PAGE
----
by Dustin Hankinson
Mikochick refers to the recent statement by the U.S. Catholic bishops opposing end-of-life choice in his assertion that it hinders patient autonomy, threatens disabled people and vulnerable populations such as the chronically or mentally ill, and carries the risk of involuntary administration.
This view contradicts the support of most Catholics and Americans for patients’ rights at the end of life, and the rationale is flawed.
The Death with Dignity law sets out a detailed process under which only terminally ill patients, meaning those with a diagnosis of less than six months to live, qualify. Furthermore, those individuals must be deemed mentally and psychologically competent by two separate physicians.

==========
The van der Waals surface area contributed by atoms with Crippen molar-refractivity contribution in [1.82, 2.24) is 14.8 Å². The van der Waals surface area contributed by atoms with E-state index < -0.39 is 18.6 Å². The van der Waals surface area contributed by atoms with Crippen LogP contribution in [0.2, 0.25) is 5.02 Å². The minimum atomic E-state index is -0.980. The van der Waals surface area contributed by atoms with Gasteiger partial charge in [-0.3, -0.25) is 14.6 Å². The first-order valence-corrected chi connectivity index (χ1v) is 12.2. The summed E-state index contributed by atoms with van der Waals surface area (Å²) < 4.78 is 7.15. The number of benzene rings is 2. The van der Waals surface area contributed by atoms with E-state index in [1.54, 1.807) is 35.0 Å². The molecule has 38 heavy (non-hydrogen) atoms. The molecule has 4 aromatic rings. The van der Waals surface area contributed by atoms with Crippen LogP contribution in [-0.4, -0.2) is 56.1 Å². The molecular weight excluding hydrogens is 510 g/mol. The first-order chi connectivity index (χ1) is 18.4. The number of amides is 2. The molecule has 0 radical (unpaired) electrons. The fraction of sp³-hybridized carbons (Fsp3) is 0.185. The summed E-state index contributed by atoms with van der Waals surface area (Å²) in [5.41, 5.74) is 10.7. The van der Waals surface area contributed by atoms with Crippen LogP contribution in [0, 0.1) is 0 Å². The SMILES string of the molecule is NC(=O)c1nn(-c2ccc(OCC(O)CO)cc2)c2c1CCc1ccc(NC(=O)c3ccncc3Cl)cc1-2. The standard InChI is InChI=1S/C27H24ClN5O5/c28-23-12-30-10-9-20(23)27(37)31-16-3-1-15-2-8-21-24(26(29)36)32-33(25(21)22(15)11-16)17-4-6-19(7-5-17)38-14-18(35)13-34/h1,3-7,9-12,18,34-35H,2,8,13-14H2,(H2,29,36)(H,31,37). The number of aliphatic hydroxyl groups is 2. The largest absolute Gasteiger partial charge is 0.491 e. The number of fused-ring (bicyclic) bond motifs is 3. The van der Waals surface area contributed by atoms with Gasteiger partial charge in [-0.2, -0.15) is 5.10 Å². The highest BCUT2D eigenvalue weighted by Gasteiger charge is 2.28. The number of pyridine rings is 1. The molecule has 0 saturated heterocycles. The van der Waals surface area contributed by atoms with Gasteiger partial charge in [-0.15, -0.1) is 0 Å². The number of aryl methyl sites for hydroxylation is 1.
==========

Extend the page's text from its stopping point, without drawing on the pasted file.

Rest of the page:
There is no room for error or slope-slipping, as it is the patient who has to pursue this option for themselves.
No one is forced to die, just as no one should be forced to stay alive longer than their body is able and their mind is willing.
I support the right of terminally ill adults — of any religion or no religion at all — to make their own end-of-life decisions.
It’s one thing to state your position based on religious beliefs, but quite another to falsify facts and impose those beliefs on every adult in the country.
We all deserve the autonomous decision to live a comfortable, dignified life right up until the end, whenever that may be for each of us. Artificially eating, artificially breathing, and enduring other painful and futile procedures to extend a terminal existence will not bring us closer to God; only living as compassionate, caring people can do that.
Hankinson has been a disability-rights advocate for over a decade. He has lived with Duchenne muscular dystrophy for 36 years.